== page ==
AdWords announced today (via Google+ so they’d be sure many people saw it!) some changes to the way Quality Score will be reported going forward. Ok, no problem. It’s your platform, you should make whatever changes or updates you think make it better, both internally and for your customers. I have no beef with that.
But the announcement itself? Good lord. It was so poorly crafted that it created unnecessary questions. Let me show you the original text and how it could have been written to avoid confusion.
I want to be clear – I do not have any inside information on exactly what these changes are. That is not really my point here. My point is more that writing and disseminating clear statements is crucial and this one, is certainly not clear.
Original text (post can be found here)
Starting today, we will be updating how we report 1-10 Quality Scores for keywords [https://goo.gl/c4Oi7]. This update only affects reporting. There is no change to ad serving such as how auction-time quality signals affect Ad Rank and CPC. The most significant part of the change is that keywords without traffic will now, by default, receive a score of 6, and Average for the three components of Quality Score. Once keywords gather enough impressions, scores will update about a day or so later.
Behind the scenes, this change will allow us to simplify some of our core systems, letting us focus our attention on improving reporting accuracy for keywords with traffic.
It seems straightforward, but let’s look at the specific phrasing:
“The most significant part of the change is that keywords without traffic will now, by default, receive a score of 6, and Average for the three components of Quality Score. Once keywords gather enough impressions, scores will update about a day or so later.” (Emphasis mine).
This sentence alludes to more than just a single change being implemented, yet there is no detail about what other changes are included in this update. If you don’t plan to discuss any further detail of this “behind the scenes” change, then don’t use language that talks about additional changes. It should have been phrased thusly to avoid inevitable questions:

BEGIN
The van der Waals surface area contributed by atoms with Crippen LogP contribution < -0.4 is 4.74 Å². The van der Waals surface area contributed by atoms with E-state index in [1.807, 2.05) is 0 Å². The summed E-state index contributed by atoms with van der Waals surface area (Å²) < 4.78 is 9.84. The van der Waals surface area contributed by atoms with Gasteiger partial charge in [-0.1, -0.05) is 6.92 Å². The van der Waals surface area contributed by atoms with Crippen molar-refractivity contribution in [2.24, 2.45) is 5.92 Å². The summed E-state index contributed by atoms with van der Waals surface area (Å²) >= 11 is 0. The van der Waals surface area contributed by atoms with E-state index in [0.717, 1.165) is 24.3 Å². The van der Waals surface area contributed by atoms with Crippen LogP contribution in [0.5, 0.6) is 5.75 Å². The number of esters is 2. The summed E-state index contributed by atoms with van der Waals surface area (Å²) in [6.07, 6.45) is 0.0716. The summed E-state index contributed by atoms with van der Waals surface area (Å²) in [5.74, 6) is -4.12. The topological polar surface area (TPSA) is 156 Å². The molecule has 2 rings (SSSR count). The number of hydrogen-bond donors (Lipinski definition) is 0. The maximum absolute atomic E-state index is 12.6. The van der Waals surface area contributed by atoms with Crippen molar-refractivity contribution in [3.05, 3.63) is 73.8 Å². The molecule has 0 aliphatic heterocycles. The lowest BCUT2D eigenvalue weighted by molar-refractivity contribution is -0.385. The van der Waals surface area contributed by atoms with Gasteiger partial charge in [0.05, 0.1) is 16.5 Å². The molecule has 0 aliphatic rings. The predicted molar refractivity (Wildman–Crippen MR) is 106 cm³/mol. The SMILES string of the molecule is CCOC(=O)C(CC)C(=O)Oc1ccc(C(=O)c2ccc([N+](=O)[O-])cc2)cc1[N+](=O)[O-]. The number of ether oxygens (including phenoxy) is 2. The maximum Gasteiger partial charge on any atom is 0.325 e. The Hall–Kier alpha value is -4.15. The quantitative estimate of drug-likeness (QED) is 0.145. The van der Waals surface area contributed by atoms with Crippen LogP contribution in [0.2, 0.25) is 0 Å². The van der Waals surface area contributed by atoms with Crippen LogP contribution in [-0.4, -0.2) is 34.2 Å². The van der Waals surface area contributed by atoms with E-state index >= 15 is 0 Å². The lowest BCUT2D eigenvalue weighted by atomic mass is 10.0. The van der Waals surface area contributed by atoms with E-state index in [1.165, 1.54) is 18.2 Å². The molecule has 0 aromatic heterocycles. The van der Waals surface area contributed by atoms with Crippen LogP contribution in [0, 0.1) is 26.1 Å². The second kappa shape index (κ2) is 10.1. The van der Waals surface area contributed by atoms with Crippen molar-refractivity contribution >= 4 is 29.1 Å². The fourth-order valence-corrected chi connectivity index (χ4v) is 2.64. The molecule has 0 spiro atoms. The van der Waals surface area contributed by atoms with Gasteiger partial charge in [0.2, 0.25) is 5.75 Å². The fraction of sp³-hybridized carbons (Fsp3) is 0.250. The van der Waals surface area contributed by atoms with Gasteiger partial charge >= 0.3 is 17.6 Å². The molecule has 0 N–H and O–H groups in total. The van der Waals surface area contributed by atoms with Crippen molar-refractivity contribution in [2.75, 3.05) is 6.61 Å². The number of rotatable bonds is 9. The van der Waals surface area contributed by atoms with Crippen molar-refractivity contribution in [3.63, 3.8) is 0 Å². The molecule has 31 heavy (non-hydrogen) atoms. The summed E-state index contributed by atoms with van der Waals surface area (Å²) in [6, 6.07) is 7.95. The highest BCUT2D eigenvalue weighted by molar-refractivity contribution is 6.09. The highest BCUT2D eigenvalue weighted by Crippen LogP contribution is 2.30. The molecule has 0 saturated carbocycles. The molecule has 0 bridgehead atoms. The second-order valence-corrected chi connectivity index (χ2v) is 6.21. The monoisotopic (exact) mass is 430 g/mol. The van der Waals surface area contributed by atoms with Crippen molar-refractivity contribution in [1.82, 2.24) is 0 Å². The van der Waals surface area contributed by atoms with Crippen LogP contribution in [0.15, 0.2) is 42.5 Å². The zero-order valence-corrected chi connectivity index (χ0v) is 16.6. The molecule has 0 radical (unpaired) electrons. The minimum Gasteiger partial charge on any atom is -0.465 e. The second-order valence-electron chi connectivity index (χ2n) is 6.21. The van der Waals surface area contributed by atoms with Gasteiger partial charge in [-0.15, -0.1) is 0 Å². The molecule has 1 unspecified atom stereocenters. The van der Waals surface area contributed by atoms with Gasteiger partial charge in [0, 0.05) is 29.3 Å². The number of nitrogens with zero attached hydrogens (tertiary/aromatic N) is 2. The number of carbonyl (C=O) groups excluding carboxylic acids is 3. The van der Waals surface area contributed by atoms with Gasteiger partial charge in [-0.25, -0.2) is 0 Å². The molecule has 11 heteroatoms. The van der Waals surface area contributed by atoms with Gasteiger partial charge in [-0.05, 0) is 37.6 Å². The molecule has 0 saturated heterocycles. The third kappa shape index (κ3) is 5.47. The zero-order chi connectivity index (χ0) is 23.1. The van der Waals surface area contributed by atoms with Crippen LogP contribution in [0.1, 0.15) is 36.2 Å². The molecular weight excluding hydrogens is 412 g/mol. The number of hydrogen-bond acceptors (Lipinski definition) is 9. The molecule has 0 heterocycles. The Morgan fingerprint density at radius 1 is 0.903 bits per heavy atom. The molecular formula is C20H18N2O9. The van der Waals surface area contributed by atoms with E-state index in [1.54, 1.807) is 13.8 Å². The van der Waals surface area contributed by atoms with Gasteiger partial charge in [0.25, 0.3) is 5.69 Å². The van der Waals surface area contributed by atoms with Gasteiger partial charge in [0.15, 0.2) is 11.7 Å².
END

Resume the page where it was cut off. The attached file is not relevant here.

Keywords without traffic will now automatically receive a default Quality Score of 6. This score will remain in place until the keyword generates enough impressions for an actual Quality Score rating to be achieved. Timeline for actual Quality Score updating may vary, but generally should occur within about one day of the term accruing traffic.
Next confusing bit:
“Behind the scenes, this change will allow us to simplify some of our core systems, letting us focus our attention on improving reporting accuracy for keywords with traffic.”
First question in my mind upon reading this was just how inaccurate are the Quality Score reported figures now? I know that Quality Score is a topic with many differing points of view, but we can all agree that it does, in a very real way, impact account performance and it certainly impacts what you will pay for clicks. So, that being the case, perhaps this would have been more clear if written like this:
Our goal, as always, is to continually improve our internal system so that we are providing the most accurate data to our advertisers. We know that Quality Score is one of the ways our advertisers receive feedback from AdWords about how we view their campaign set up and performance. By assigning a default value to terms without traffic, we are able to better concentrate our resources to provide better data more quickly for terms that are currently generating impressions and clicks.
Now wouldn’t this type of statement been less confusing?
I’m available AdWords. You know where to find me next time you’re crafting announcement text!
What are your thoughts on this topic? Both the substance of the announcement and the way it was presented? Sound off in the comments or hit me up on Twitter (@NeptuneMoon).